Karl Jakob Kolb, portrait photo from around 1930.

(Nuremberg City Archives, C21/VII No. 84)

Herschelstrasse 17 is circled in red. In the west (here to the left) is the Ludwig Canal. Today the Frankenschnellweg follows the route taken by the former Kanalstrasse. On the far right of the picture, is the slightly curved Gibitzenhofstrasse, running form north to south. Parts of Herschel School are visible at the very bottom of the picture. Aerial photo 1927.

(Nuremberg City Archives, A 97 No. 387)

Karl Jakob Kolb


Location of stone: Herschelstrasse 17 District: Steinbühl
Sponsors: Klaus Höcherl and Manfred Kümmerling Laying of stone: 9 November 2018


On 9 November 2018 Gunter Demnig came to Nuremberg to take part in a ceremony to mark the laying of stumbling stones. On the day which marked the 80th anniversary of the “Night of Broken Glass”, he laid stumbling stones for Jewish and homosexual victims of National Socialism. Klaus Höcherl and Manfred Kümmerling sponsored the laying of the stumbling stone for Karl Jakob Kolb. Kolb was murdered in 1942 in the killing centre at Hartheim Castle.

Karl Jakob Kolb was born on 12 March 1891 in Bayreuth. After the First World War he moved to Nuremberg, where he worked as a trader. In 1919 he married Anna Munkert. In the years that followed, the marriage produced two children.

During this period Kolb had frequent sexual relationships with men. This resulted in the Nuremberg-Fürth regional court sentencing him to 15 months in prison. After serving his sentence Kolb continued to live in Nuremberg. He occasionally visited the “Wirtschaftsraum 3. Klasse” in Nuremberg’s main railway station. At the end of the 1930s this had established itself as a meeting place for homosexuals. It was there, in June 1939, that Kolb met a 20-year-old male prostitute with whom he then had sexual relations.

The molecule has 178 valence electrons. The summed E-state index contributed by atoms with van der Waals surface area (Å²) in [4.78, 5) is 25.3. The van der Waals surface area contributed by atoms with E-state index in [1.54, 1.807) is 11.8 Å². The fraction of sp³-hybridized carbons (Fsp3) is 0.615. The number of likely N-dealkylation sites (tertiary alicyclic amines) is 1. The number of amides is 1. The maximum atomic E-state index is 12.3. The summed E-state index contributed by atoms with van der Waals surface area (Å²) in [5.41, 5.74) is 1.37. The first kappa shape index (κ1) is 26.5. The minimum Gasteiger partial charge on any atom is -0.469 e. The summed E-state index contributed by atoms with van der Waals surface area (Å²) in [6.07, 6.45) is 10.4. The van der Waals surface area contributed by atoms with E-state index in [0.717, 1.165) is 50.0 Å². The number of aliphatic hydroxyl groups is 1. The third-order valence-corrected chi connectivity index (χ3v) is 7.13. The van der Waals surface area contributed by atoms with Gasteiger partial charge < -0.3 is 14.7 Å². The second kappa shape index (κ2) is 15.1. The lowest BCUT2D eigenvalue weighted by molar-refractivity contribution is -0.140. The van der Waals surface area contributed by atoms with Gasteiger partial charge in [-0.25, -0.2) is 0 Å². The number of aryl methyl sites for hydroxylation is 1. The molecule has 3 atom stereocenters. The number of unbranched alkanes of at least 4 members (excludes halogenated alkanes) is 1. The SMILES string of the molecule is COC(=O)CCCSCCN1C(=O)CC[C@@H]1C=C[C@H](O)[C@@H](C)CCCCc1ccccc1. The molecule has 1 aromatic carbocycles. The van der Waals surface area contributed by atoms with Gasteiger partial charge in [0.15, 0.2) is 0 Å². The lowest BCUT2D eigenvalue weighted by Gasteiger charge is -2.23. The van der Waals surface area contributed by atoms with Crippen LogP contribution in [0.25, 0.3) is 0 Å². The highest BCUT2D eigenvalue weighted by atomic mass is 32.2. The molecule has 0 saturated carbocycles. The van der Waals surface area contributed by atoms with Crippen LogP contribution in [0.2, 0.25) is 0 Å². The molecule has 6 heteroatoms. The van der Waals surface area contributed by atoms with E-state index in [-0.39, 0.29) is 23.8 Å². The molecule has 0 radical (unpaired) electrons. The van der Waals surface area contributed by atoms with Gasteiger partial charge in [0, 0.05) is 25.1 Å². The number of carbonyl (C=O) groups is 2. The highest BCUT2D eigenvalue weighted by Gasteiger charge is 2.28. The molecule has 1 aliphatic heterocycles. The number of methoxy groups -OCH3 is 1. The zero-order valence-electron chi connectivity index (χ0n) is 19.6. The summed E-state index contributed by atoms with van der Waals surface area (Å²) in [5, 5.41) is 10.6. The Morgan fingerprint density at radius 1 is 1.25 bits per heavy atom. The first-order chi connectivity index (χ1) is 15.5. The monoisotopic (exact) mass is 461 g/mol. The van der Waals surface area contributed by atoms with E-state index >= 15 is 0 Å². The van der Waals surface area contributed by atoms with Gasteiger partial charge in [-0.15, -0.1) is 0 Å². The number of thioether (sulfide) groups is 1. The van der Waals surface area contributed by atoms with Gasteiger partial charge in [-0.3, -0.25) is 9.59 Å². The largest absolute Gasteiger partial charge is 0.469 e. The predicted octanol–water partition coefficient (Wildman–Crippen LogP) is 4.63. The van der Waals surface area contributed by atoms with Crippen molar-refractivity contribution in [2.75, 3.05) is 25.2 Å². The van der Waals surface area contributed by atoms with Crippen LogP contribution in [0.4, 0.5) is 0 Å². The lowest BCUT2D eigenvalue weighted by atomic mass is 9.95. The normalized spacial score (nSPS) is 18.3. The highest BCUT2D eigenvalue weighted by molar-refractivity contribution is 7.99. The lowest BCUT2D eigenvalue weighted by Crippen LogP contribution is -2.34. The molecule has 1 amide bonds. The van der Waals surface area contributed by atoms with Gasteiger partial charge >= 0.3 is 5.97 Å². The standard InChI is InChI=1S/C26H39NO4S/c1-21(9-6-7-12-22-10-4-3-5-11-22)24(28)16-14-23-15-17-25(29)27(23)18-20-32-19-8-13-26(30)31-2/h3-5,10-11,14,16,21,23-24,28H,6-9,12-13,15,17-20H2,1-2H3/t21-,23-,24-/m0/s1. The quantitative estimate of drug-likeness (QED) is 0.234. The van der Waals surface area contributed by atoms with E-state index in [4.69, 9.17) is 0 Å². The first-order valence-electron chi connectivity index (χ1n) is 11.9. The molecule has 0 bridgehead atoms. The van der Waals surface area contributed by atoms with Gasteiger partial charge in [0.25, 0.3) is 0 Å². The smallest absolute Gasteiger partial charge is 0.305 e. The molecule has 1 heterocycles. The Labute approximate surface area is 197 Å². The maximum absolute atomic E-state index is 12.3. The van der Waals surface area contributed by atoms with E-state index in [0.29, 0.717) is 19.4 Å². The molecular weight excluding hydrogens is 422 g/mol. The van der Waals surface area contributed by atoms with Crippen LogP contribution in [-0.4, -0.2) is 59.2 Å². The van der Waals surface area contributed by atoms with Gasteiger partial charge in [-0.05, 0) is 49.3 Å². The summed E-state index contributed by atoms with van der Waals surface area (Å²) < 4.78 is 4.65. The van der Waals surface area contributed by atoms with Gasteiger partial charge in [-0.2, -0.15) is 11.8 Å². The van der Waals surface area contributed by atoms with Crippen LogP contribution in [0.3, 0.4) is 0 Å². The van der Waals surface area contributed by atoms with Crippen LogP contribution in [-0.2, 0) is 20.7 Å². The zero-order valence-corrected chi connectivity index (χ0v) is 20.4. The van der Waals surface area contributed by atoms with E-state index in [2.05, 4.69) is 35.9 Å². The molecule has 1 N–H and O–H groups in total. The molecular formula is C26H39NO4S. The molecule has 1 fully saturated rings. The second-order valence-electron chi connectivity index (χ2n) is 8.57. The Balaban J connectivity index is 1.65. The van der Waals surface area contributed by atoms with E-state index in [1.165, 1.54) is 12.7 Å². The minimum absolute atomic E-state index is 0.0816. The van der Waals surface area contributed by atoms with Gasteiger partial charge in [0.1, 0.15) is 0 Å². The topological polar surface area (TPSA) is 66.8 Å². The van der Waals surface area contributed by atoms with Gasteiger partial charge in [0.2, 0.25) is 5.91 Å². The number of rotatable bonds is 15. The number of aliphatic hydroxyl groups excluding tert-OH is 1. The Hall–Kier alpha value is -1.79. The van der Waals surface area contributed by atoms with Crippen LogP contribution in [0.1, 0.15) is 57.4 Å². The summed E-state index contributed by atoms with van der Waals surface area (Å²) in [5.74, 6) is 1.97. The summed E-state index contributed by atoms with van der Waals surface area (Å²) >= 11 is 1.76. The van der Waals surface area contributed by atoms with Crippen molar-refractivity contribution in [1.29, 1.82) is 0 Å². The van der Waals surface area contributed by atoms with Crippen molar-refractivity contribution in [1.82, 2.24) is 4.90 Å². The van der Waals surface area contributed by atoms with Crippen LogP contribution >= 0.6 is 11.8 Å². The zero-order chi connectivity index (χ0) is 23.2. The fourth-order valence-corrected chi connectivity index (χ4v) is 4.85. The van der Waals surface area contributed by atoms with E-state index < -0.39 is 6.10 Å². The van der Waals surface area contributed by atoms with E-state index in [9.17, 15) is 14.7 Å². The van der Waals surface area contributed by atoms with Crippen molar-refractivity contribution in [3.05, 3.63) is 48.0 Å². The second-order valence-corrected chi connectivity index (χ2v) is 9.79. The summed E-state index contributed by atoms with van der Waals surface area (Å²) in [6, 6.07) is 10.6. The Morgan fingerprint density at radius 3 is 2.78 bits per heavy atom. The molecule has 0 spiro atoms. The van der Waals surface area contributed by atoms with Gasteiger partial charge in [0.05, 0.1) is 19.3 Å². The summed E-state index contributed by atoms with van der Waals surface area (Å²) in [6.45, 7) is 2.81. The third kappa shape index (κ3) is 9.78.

Kolb was to pay dearly for meeting this young man. A short time afterwards the prostitute was arrested and under pressure from the police, named several men who had given him money in exchange for sexual services. Thus, Kolb also came to the attention of the police and was subsequently taken into custody. Together with five other men, he was brought to trial before the Nuremberg-Fürth regional court in November 1939. Convicted of contravening Paragraph 175, the court sentenced him to nine months in prison. Kolb served his sentence in the prison in Ebrach. However, he was not released afterwards. He was sent instead to Dachau concentration camp by order of Nuremberg’s criminal investigation department.

Kolb entered Dachau as a prisoner in June 1940. Shortly afterwards he was transferred for half a year to Neuengamme concentration camp. In May 1941 he was sent back to Dachau. Imprisonment in the two camps must have ground him down physically and ruined his health. This can be the only explanation why, in the following winter, he was one of the victims of a large-scale murder programme designed by the SS to eliminate those prisoners in the camp hospital who were no longer able to work. At the end of January 1942, a so called “invalid transport” brought him to the killing centre at Hartheim Castle near Linz. He was murdered in the gas chamber there on 27 January.

- Nuremberg City Archives, C 21/IX registration card.

- Nuremberg City Archives, public prosecutor’s office, Regional Court of Nürnberg-Fürth II, No. 1188.

- Information from Dachau concentration camp, 4 April 2017.

- Biographical compilation by Dr. Matthias Gemählich.